Gutterballs directed by Ryan Nicholson (2008)

“You don’t come out alive from the 80s” sang Manuel Agnelli with the Afterhours and the verse could very well be the headline for this title: “Gutterballs,” imported by our Alex Visani from Spasmo video.

In fact, Ryan Nicholson’s second work is a clear and unequivocal homage to the slashers of that decade with a sprinkling, perhaps overly long, of rape (in particular) & revenge.


To resolve a love feud, two rival groups challenge each other to bowling, but the game turns first into a brawl and then into a group rape, in a scene that almost seems to parody (making it even more degrading) the sequence from “The Accused” that so troubled the X generation. After the violence, the game resumes, but a masked avenger, thirsty for blood, awaits the unlucky ones.


GutterballsI can immediately state that “Gutterballs” is not a good film, it’s a softcore, grotesque, demented, and vulgar film… and yet, at times, it’s actually enjoyable if you’re willing to play along. What’s the game? It’s the good old “Troma flavor” if you get what I mean. In short, you get comfortable and prepare to take hits of guts and politically incorrectness while eating junk food. Now, why a splatter film in 2024 should be politically correct is beyond us, and it’s likely that Nicholson’s work would send all the Laura Mulveys of the world tumbling off the balcony, much to the dismay of fetish scopophiles. But if we want to see what is, in essence, a splatter comedy with the air of a moralistic film critic, then we shouldn’t even have films like Gutterballs on our radar, which on the stall offers severed penises, epic necrosutra 69s, bowling pins used inappropriately, blended heads… and all at reasonable prices, no compromises.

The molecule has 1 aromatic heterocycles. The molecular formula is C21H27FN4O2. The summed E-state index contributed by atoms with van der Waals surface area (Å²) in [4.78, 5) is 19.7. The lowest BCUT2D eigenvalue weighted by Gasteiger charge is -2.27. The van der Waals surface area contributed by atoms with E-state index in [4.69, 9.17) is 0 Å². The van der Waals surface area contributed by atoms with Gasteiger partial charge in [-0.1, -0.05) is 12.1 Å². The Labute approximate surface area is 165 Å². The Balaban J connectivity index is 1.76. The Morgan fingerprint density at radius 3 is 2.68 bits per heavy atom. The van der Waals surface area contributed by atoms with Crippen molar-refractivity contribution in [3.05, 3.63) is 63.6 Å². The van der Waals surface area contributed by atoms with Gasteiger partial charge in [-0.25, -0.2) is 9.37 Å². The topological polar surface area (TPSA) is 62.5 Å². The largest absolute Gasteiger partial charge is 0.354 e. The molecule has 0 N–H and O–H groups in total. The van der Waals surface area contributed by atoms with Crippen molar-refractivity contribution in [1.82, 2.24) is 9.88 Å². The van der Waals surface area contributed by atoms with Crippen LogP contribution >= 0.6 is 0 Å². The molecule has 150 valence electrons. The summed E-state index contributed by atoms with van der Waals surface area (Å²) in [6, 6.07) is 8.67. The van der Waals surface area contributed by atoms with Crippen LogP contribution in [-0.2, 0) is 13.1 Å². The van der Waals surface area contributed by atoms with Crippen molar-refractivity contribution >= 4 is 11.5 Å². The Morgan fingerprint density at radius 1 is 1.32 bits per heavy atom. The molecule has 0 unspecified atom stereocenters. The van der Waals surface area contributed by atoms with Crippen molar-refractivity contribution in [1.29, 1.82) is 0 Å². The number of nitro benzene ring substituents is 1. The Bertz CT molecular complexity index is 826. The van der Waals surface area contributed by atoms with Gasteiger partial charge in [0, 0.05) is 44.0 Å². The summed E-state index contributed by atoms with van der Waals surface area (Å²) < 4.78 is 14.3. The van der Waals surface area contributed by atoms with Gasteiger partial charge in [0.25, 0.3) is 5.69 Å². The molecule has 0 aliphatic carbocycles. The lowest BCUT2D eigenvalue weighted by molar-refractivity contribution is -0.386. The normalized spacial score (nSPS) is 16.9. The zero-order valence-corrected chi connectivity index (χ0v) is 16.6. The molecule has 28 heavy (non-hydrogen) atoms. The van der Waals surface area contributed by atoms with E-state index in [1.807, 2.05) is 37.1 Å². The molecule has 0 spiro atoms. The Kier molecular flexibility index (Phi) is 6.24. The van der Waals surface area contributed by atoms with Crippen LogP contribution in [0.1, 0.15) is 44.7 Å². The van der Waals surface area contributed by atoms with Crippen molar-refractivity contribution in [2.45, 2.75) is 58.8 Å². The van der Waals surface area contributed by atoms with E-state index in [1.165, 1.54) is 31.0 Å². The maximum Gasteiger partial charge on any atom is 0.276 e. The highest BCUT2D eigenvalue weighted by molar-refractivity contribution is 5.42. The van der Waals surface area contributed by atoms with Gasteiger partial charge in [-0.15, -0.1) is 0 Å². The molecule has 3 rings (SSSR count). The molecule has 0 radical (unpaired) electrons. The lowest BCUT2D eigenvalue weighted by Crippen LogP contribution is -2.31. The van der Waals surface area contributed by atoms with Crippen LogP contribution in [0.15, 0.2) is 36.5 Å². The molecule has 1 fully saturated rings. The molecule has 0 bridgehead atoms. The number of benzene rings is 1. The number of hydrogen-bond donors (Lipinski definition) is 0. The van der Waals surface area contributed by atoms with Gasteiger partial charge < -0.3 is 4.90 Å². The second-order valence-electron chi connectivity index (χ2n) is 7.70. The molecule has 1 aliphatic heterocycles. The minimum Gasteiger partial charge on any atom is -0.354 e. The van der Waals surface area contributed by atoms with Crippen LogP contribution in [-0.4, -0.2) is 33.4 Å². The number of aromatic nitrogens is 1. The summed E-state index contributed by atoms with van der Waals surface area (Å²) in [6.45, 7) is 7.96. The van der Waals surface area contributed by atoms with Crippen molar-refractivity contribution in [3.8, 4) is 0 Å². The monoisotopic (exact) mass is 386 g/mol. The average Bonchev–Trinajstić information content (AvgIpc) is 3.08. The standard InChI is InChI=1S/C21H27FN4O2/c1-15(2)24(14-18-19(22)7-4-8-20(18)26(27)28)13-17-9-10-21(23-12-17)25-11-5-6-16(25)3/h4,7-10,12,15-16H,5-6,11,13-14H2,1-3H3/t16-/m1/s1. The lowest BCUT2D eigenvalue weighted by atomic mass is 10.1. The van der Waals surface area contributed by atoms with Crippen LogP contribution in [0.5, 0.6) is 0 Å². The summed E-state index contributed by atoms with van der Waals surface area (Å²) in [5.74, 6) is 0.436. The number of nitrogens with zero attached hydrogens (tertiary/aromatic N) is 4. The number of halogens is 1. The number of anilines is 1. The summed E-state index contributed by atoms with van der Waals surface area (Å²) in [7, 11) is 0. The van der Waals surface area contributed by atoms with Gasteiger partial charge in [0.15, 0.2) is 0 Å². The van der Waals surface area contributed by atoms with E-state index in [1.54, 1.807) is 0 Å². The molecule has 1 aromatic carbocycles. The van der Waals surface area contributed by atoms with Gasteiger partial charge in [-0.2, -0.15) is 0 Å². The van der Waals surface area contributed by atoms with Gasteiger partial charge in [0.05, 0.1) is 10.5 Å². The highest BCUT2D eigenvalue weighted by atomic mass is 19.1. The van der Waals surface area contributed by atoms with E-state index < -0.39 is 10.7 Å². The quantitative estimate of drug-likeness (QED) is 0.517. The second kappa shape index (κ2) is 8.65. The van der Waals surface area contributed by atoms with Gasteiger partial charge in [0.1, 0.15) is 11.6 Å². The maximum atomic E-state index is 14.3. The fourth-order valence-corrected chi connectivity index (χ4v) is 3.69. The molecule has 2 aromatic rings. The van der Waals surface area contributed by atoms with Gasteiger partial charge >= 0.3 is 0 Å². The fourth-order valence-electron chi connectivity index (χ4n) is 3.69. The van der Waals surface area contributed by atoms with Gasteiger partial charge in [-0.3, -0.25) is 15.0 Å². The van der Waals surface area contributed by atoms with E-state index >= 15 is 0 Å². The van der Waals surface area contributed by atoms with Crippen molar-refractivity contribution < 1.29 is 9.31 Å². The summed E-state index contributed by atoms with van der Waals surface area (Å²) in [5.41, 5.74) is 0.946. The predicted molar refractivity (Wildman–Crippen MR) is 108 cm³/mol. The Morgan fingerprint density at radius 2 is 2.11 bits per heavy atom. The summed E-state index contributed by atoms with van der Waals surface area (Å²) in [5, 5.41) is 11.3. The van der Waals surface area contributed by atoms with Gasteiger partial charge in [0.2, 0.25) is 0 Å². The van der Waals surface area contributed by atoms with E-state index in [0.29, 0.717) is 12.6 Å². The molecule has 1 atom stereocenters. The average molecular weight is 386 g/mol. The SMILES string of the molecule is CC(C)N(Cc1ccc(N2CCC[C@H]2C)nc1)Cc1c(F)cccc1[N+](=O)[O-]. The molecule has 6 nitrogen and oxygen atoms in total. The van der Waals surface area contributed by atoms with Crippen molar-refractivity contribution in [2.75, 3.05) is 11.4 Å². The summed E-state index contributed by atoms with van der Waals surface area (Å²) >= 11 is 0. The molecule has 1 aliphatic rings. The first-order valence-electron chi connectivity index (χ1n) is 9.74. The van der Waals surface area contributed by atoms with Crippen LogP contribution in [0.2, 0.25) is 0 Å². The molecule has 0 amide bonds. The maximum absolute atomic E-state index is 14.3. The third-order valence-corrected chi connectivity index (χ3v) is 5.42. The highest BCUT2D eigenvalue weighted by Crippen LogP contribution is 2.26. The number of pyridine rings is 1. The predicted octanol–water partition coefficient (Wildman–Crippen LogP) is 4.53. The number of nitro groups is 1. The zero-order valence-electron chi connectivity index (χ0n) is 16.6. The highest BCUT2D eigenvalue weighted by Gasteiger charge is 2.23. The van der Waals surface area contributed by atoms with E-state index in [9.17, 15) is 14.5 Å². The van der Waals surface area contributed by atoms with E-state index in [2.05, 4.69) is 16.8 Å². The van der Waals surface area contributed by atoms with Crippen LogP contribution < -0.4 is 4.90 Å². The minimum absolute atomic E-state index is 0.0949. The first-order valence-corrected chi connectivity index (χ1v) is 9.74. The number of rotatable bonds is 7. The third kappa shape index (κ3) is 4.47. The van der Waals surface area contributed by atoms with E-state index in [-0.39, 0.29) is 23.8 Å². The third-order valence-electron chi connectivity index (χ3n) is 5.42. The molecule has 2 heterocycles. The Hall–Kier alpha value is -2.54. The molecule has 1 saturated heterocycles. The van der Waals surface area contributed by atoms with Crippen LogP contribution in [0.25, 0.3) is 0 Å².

Paradoxically, Nicholson’s film (who previously worked on special effects for X-files, Andromeda, Outer Limits, and Final Destination) is even more democratic than all of good old Alfie Hitchcock’s films, which according to Mulvey were influenced by patriarchal culture and rendered women as fetish objects to be tormented; here, the deaths (absolutely brutal and rather imaginative) involve everyone, indiscriminately: men, women, transsexuals.


In conclusion, it’s not a film for lovers of acting refinement and it’s not a film for the prudish scolds of the 2000s. But if you revel in z movies, if you love the butcher shop of independent horror cinema and walk around with a prayer card of Art the Clown in your pocket… then Gutterballs is the film for you.

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